The old 763 Communications Regiment Badge

In July 1982, Her Majesty Queen Elizabeth approved a regimental badge having a right arm rising from three rivers; the Ottawa, Gatineau, and the Rideau, the definition used by the local indigenous inhabitants for identifying the locality. The trees acknowledge the importance of logging, the original commerce of the area. Combined, they reflect the traditional source of unit members as the Ottawa Valley. The arm holds a single reflex bow to show the operational environment. A double curve motif formed from a two-string wampum completes the design. In Algonquin legend, such a motif exuded power that could be oriented inwards, such as seen on women's and children's clothing to protect the wearer, or outwards as a way to transmit the bearer's power to others, not as electromagnetic energy (as we do today) but as an intangible such as information, providing the recipient with the power of knowledge. It also forms the figure "3", significant through the unit's history. String wampum was used by natives to pass messages, with the rarer purple beads being for the important parts, and the white beads for the rest. A such, it was a primitive version of encryption, and the reason that all messengers found with one were tortured: it was important. The motto, tigoapi, tigamoa, is Algonquin for "anyplace, anytime". The overall design is, from the Ottawa, secure communications for others, anywhere, anytime. The Algonquin had no word for "where": they used "place".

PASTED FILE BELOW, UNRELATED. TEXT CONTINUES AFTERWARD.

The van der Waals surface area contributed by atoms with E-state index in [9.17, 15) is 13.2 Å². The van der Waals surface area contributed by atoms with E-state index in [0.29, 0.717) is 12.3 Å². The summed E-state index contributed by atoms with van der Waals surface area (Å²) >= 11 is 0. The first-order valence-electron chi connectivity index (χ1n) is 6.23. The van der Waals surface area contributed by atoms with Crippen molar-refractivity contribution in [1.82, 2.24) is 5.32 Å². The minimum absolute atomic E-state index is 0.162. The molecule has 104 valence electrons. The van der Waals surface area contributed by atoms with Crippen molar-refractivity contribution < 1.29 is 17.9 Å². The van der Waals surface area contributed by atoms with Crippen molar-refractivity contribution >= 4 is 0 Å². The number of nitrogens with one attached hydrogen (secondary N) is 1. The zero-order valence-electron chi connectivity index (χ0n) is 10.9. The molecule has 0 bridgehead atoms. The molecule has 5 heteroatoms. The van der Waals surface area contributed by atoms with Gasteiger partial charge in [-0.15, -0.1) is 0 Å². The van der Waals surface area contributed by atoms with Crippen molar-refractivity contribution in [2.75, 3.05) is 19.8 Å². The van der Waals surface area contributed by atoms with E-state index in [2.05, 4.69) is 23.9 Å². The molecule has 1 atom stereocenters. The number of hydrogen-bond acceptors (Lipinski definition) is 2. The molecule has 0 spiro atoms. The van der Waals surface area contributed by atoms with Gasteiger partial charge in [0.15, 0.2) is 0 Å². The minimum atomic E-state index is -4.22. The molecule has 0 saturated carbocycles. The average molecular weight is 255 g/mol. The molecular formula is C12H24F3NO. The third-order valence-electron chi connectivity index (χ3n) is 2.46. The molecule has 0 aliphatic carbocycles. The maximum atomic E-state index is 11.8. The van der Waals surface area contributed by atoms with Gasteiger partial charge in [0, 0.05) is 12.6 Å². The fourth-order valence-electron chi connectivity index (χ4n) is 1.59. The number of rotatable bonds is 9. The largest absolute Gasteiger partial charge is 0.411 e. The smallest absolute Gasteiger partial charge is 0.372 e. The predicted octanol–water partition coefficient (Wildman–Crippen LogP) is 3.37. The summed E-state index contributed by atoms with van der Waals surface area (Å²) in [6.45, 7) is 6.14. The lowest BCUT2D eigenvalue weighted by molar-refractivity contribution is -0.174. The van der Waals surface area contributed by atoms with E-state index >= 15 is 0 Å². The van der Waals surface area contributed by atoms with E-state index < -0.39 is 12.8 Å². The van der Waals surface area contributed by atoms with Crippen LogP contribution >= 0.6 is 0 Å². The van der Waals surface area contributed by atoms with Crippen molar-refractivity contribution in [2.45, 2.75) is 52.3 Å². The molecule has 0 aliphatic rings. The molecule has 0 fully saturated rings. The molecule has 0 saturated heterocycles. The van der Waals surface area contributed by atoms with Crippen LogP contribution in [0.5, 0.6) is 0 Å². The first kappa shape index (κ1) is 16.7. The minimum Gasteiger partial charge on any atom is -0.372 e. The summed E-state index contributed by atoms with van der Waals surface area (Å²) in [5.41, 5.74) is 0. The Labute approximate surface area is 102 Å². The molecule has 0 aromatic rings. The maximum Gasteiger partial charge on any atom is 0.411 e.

Training[edit]

Training is a year-round activity and soldiers are expected to attend up to two weekend training activities per month. Training is conducted at E.J.G. Holland VC Armoury and other locations. Once fully trained, soldiers can apply for various full-time and part-time employment opportunities available throughout the year.

Peacetime activity[edit]

The regiment is not without distinction, having won the Malloch Trophy, symbolic of the best signals unit in Canada, both pre and post-war more than any other unit in the history of the competition.

The regimental unit has served in most places the Canadian Forces are stationed across the nation and on deployed operations including Bosnia, East-Timor, the Middle East, Afghanistan, Kuwait & Latvia.

The regiment has a strong history of supporting domestic operations ranging from Operation Recuperation in 1998 (North American ice storm of 1998), to Operation Abacus in 1999 (Y2K), Operation Nanook (annual summer northern sovereignty operations),Operation Nunalivut (annual winter northern sovereignty operations), Operation Cadence in 2010 (support to the G8/G20 Leader's Summit), Operation Provision in 2016 (support of the 25,000 Syrian Refugees resettlement) & Operation Lentus in 2017 (support of record flooding in Eastern Ontario and western Quebec).